With exactly a year to go to the final of the ICC Women’s World Cup 2017, the International Cricket Council today released the event logo which reflects the unique connection between the spirit of the sport and its place of origin in England and Wales.
The 11th edition of the tournament, which was launched before the men’s event in 1973 in England, will get underway on 26 June 2017 and culminate with the final at Lord’s on 23 July 2017.
Eight sides –will go head to head in a total of 31 matches including two semi-finals and the final. The games will be hosted in Bristol, Derby, Leicester and Taunton with the final at Lord’s in what is expected to be the best-attended event to date.
The event logo is an inspirational link to the distinctive outline of England and Wales, and the form of a cricketer playing a bold forward stroke. It emphasises the dynamic essence of the game – and its special relationship to the host nation – over and above the gender of the players.
Commenting on the logo, ICC Chief Executive David Richardson said: “With the ICC Women’s World Cup taking place in the sport’s spiritual home of England and Wales, it can’t get any bigger than this for women’s cricket. And this is nicely encapsulated in the logo, which reflects a celebration of women’s cricket in the host country colours.
“The next 12 months will be exciting for women’s cricket as the top nations aim for the ultimate prize in women’s cricket. The sport is on a high and I am sure next year’s event will take it to even greater heights with outstanding cricket and record breaking attendances”
Clare Connor, who played in three World Cups for England from 1997-2005 and is now the Chair of the ICC Women’s Committee, commented: “With exactly one year to go until the final of the ICC Women’s World Cup 2017, it is a great time to reflect on the huge progress that has been made in the women’s game during this World Cup cycle.
“Over these past few years, we have seen an increase in the number of professional female cricketers around the world with the introduction of player contracts. We have seen significant global growth in TV audiences and commercial interest for the women’s game and, critical for the sustainability of our sport, we have seen increased female participation around the world.
“Most notably, these few years have seen the introduction of the ICC Women’s Championship – a programme of bilateral cricket for the top eight women’s teams providing a clear and meritocratic qualification pathway for the ICC Women’s World Cup 2017. During this Championship, we have witnessed the standard and profile of the women’s game continue to grow and, consequently, I am confident that the ICC Women’s World Cup 2017 will be the best there’s been – for our players, our existing supporters and new fans.”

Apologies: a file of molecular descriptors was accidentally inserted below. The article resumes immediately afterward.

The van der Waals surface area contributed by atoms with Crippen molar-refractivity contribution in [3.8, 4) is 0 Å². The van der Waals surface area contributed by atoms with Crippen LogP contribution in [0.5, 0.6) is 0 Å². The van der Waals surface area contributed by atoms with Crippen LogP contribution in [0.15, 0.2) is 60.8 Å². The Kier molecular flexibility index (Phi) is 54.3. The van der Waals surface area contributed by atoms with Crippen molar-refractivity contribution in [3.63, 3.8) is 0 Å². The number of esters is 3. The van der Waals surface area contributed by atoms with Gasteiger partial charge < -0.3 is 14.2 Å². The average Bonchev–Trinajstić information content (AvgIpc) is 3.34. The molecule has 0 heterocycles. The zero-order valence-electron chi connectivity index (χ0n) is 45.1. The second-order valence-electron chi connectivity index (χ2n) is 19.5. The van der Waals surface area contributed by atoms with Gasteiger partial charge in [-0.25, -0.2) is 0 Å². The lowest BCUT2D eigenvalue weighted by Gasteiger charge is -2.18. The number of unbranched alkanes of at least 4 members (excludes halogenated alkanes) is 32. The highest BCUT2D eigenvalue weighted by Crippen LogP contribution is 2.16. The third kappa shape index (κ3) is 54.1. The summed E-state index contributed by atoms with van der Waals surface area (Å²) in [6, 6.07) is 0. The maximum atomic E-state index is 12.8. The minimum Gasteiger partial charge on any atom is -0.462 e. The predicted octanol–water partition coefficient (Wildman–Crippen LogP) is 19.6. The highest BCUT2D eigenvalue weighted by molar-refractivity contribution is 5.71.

Steve Elworthy, ECB’s Director of Global Events and Managing Director – ICC Cricket World Cup 2019, remarked: “The summer of 2017 is an exciting one for cricket with two ICC Global Events in England and Wales. The competitiveness across the women’s game has increased and we too will be raising the bar in delivery, ensuring this will be the biggest and best ICC Women’s World Cup to date.
“We know Bristol, Derby, Leicester and Taunton will be exceptional hosts for the group stages and semi-finals, and our expectation is also that the final at Lord’s will attract high interest and demand for tickets.”
England women’s captain, Heather Knight, said: “It is every cricketer’s dream to captain in a World Cup on home soil, and I am sure that it will be a very proud moment for me to lead the girls out in England next summer.
“The ICC Women’s World Cup is the pinnacle of our sport – it is the blue riband event that everyone wants to win, and I know that all the players in the England squad will relish the challenge. It is also a fantastic opportunity for us to showcase the women’s game in front of what I sure will be a passionate home crowd, and inspire the next generation of cricketers.”
The top four sides from the ICC Women’s Championships will automatically qualify for the World Cup. Currently with five of seven rounds completed, Australia, West Indies, England and New Zealand are occupying the top four positions. The four sides in the second half of the table are South Africa, India, Pakistan and Sri Lanka. The penultimate round will be played in September/October and the inaugural event will conclude in November.
The bottom four sides will have a second chance to qualify when they will feature in the ICC Women’s World Cup Qualifier, which will be staged in the first quarter of next year. In addition to the four bottom sides of the ICC Women’s Championship, the qualifying tournament will feature Bangladesh, Ireland, Zimbabwe (Africa region qualifier), Scotland (Europe region qualifier) and Papua New Guinea (East-Asia Pacific region qualifier). The 10th side will emerge from the Asia region qualifier, which will take place in Hong Kong from 7-17 October.
Previous ICC Women’s World Cups:
(Taken from windiescricket.com)